Following a concerted H1N1 vaccination campaign throughout Europe in 2009, children immunized with GlaxoSmithKline’s Pandemrix vaccine, but not Novartis’s Focetria, were at an increased risk of developing narcolepsy. In support of an autoimmune hypothesis about the connection between the chronic sleep disorder and the vaccine, Stanford neurologist and immunologist Lawrence Steinman, rheumatologist Sohail Ahmed, formerly of Novartis Vaccines in Italy, and their colleagues identified an influenza peptide that resembled a brain receptor peptide found in higher abundance in Pandemrix than in Focetria.
The peptide, from a portion of the influenza virus nucleoprotein A that is exposed on the protein’s surface, turns out to have homology to a surface-exposed peptide in a human receptor that normally binds hypocretin, the hormone that helps keep people awake. The researchers also found more antibodies that bound both the peptide and the hypocretin receptor in the blood of patients who were vaccinated with Pandemrix than in the blood of Focetria-vaccinated individuals. The results suggest that the vaccine may trigger an autoimmune reaction that leads to narcolepsy, but concrete evidence of a vaccine-narcolepsy connection remains to be found. The results are published today (July 1) in Science Translational Medicine.
A climate-induced change of male dragons into females occurring in the wild has been confirmed for the first time, according to University of Canberra research recently published on the cover of international journal Nature.
The researchers, who have long studied Australia's bearded dragon lizards, have been able to show that a reptile's sex determination process can switch rapidly from one determined by chromosomes to one determined by temperature.
Lead author Dr Clare Holleley, a postdoctoral research fellow at the University of Canberra's Institute for Applied Ecology, explained: "We had previously been able to demonstrate in the lab that when exposed to extreme temperatures, genetically male dragons turned into females."
"Now we have shown that these sex reversed individuals are fertile and that this is a natural occurring phenomenon."
Using field data from 131 adult lizards and controlled breeding experiments, Dr Holleley and colleagues conducted molecular analyses which showed that some warmer lizards had male chromosomes but were actually female.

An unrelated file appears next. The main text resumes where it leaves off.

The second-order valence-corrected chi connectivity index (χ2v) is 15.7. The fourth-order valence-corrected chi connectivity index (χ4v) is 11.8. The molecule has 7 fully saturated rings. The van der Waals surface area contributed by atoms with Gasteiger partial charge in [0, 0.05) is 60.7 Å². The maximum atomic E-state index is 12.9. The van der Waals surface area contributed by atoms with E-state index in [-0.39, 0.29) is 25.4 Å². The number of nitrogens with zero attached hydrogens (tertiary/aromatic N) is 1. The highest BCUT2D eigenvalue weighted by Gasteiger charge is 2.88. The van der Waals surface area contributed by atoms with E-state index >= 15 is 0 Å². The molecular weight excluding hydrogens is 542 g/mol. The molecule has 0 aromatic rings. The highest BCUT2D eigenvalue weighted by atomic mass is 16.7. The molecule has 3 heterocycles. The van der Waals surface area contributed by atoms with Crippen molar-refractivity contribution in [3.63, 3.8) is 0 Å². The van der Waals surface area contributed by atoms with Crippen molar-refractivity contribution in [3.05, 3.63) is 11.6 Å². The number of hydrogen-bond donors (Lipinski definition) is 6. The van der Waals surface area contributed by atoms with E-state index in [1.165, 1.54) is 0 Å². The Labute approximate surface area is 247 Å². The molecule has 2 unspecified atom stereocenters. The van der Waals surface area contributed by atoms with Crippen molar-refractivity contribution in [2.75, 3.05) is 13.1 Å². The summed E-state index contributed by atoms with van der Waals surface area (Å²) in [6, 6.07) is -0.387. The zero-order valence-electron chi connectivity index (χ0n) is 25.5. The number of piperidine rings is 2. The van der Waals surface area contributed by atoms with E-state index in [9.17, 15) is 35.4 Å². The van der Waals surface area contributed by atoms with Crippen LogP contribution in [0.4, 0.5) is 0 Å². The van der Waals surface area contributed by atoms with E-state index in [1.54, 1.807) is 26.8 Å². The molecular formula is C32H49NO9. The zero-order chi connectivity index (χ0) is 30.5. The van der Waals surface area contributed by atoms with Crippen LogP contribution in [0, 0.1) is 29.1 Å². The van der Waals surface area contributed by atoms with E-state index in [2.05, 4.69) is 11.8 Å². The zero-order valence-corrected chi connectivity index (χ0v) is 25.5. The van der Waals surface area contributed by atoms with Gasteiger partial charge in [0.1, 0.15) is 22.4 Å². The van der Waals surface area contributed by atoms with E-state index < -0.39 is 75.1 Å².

"By breeding the sex reversed females with normal males, we could establish new breeding lines in which temperature alone determined sex. In doing so, we discovered that these lizards could trigger a rapid transition from a genetically-dependent system to a temperature-dependent system," she said.
"We also found that sex-reversed mothers -- females who are genetic males -- laid more eggs than normal mothers," Dr Holleley said. "So in a way, one could actually argue that dad lizards make better mums."
University of Canberra Distinguished Professor Arthur Georges, senior author of the paper, also highlighted the importance that these discoveries have in the broader context of sex determination evolution.
"The mechanisms that determine sex have a profound impact on the evolution and persistence of all sexually reproducing species," Professor Georges said.
"The more we learn about them, the better-equipped we'll be to predict evolutionary responses to climate change and the impact this can have on biodiversity globally."
The above post is reprinted from materials provided by University of Canberra. The original item was written by Claudia Doman. Note: Materials may be edited for content and length.
Clare E. Holleley, Denis O'Meally, Stephen D. Sarre, Jennifer A. Marshall Graves, Tariq Ezaz, Kazumi Matsubara, Bhumika Azad, Xiuwen Zhang, Arthur Georges. Sex reversal triggers the rapid transition from genetic to temperature-dependent sex. Nature, 2015; 523 (7558): 79 DOI: 10.1038/nature14574
A series of fascinating studies at Harvard University showed that many people respond positively to placebo pills — even when they are told that the pills don't have any active ingredients. Researchers at UAB are partnering with a Harvard scientist to test these "open-label" placebos for the first time among cancer survivors.
DNA from a man who lived 40,000 years ago in Romania reveals that up to 11 percent of his genome came from Neanderthals.
Because large segments of the individual’s chromosomes are of Neanderthal origin, a Neanderthal was among the man’s ancestors as recently as four generations back in his family tree, reports a study published in the latest issue of the journal Nature.